- When moving along the spherical protrusions of the planetoids, where your view is most limited, it’s easy for bullets fired from “around the curve” to catch you out with very little response time.
- Some enemies spawn right on top of you too, which results in insta-death.
- In the tunnel levels, your movement and aiming are both tied to the circle pad. You slide the pad within a central bounding circle to aim and then push beyond that circle to move the ship. However, the lack of distinguishing tactile feedback blurs the inputs, making it difficult to aim more controlled shots.
- Also, because aiming is coupled with movement, you can’t move and shoot separately unless you’re aiming for something in the position you’re moving towards.
- As the camera is positioned behind the ship, your craft can often obscure bullets flying right towards you.
- Your bullets tend to be crowded out by the enemy bullets and explosions, sometimes causing the action to get muddled in the cross-fire. In so many of these hectic confrontations, I was caught out by a stray bullet.
- The spread spray option kind of neuters aiming. It’s more like you’re aiming in general directions as opposed to targeting enemies.
- The 3D harshly splits when you alter the viewing position slightly. I don’t think I’ve noticed this in other 3D games.
- With lots of objects flying towards the screen, it can be very distracting. Sometimes my brain tells me to duck when actually my focus should be towards the enemy ships.
August 25th, 2014
The Mario player uses the stick, buttons, and the Wii-mote’s gyro to run and jump their way from the start of a level to the end. The co-star player uses the Wii-mote as a pointer to point to stuff, pick up coins, grab and fire star bits, stun enemies, and execute various contextual actions. The Mario player takes the lead role and the co-star player takes an assist role. Where the Mario player engages with the 3D space surrounding Mario, the co-star engages with 3D space from the first-person perspective. Because the camera’s behaviour is based on Mario’s movements, the co-star player’s viewpoint is subject to the Mario player’s movement.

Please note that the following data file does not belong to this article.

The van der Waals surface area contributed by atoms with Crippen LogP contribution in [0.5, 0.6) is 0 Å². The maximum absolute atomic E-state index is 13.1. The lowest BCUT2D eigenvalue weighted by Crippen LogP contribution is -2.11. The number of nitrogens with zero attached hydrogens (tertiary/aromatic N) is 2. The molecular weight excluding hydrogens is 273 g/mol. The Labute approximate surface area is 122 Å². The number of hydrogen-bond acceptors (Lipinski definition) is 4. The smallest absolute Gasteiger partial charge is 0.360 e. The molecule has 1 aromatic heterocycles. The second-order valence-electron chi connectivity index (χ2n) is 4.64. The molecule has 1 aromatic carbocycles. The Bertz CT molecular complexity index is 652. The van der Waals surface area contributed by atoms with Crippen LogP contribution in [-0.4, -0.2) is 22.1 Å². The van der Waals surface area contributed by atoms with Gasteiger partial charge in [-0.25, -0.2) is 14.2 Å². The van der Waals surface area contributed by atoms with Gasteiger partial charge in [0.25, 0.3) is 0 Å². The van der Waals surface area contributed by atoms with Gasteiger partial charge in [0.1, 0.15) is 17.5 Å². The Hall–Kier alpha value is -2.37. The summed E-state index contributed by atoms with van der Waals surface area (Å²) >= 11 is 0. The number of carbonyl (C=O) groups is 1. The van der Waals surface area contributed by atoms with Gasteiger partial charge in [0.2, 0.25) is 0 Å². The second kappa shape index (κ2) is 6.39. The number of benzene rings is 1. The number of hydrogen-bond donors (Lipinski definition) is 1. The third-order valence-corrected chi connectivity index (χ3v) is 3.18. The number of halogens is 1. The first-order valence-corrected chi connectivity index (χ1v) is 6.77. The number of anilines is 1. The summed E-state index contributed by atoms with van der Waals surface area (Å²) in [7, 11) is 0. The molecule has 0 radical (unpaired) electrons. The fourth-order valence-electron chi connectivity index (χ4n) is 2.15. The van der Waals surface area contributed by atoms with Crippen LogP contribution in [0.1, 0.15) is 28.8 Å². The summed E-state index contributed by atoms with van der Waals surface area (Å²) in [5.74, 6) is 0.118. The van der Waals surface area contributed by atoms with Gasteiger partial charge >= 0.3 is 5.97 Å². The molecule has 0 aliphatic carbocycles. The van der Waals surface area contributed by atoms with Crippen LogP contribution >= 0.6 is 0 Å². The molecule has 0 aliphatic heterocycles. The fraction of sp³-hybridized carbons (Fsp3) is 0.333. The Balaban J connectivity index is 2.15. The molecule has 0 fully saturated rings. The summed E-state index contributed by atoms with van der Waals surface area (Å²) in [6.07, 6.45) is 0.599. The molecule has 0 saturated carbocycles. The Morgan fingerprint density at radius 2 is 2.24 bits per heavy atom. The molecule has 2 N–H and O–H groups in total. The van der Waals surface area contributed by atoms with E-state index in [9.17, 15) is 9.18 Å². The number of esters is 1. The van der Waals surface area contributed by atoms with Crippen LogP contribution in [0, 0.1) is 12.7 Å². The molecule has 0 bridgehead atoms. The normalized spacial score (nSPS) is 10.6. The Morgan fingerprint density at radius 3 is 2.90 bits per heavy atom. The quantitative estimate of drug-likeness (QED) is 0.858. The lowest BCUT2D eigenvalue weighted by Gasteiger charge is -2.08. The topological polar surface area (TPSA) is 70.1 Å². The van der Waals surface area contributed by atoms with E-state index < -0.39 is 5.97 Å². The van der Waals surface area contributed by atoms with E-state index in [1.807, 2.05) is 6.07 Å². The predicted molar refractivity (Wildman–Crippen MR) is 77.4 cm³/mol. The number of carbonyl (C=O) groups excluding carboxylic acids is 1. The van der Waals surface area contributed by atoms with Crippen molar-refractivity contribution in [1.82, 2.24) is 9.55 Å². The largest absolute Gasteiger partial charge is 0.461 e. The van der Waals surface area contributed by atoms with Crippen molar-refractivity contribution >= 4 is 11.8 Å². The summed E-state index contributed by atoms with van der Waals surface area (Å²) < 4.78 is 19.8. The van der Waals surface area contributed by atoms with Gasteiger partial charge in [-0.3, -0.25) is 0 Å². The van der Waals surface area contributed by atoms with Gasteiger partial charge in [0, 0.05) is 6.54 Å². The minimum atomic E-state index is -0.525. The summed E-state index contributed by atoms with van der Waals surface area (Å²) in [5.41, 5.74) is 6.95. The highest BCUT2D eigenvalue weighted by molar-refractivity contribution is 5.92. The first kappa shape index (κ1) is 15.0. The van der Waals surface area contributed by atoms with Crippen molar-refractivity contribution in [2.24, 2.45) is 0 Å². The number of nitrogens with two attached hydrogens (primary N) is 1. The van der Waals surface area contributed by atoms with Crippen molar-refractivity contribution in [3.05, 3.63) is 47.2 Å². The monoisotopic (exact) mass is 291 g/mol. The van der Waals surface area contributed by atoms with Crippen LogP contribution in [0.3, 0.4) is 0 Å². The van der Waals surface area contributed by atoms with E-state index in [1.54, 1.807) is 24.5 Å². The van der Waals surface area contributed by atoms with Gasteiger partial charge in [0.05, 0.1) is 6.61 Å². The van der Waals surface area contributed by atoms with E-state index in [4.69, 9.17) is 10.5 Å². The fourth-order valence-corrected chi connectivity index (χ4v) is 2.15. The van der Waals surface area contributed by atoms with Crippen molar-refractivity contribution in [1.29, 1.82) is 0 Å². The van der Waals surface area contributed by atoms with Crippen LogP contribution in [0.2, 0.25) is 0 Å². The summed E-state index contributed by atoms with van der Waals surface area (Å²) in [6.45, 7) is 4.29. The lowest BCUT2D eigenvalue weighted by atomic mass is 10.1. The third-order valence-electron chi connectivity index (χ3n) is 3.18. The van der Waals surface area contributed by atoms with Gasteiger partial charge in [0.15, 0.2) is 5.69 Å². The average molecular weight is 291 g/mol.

What this means for gameplay
- Although the two players are playing the same game, they’re engaging with it in entirely different ways. The Mario player is playing a typical game of Mario and the co-star is playing a rail shooter with motion-control aiming.
- Because the co-star can interact with the same world that Mario inhabits, the Mario player must be aware of, and be able to adapt to, any spontaneous actions that the co-star may make. Likewise, the co-star must be ready for any sudden changes in the perspective that result from the Mario player moving about. By interacting in the game world, the two characters organically alter the challenges for one another. This is similar to how the difficulty of New Super Mario Bros. Wii scales with additional players sharing the same space.
- In this way, to play well, the two players need to have a strong understanding of the game system as well as each other in order to predict and prepare for what will happen during play. The greatest joy that I got from playing Super Mario Galaxy 2 was having my wife, who rarely plays video games, come to better understand me as a player, learner, and person through our interactions in the game.
The dynamic relationship and interdependence between the player roles make co-star Mario Galaxy 2 a game about cooperation, communication and understanding. This is not unusual for multiplayer games, but Mario Galaxy 2 does it in a way where experienced and novice players can play together.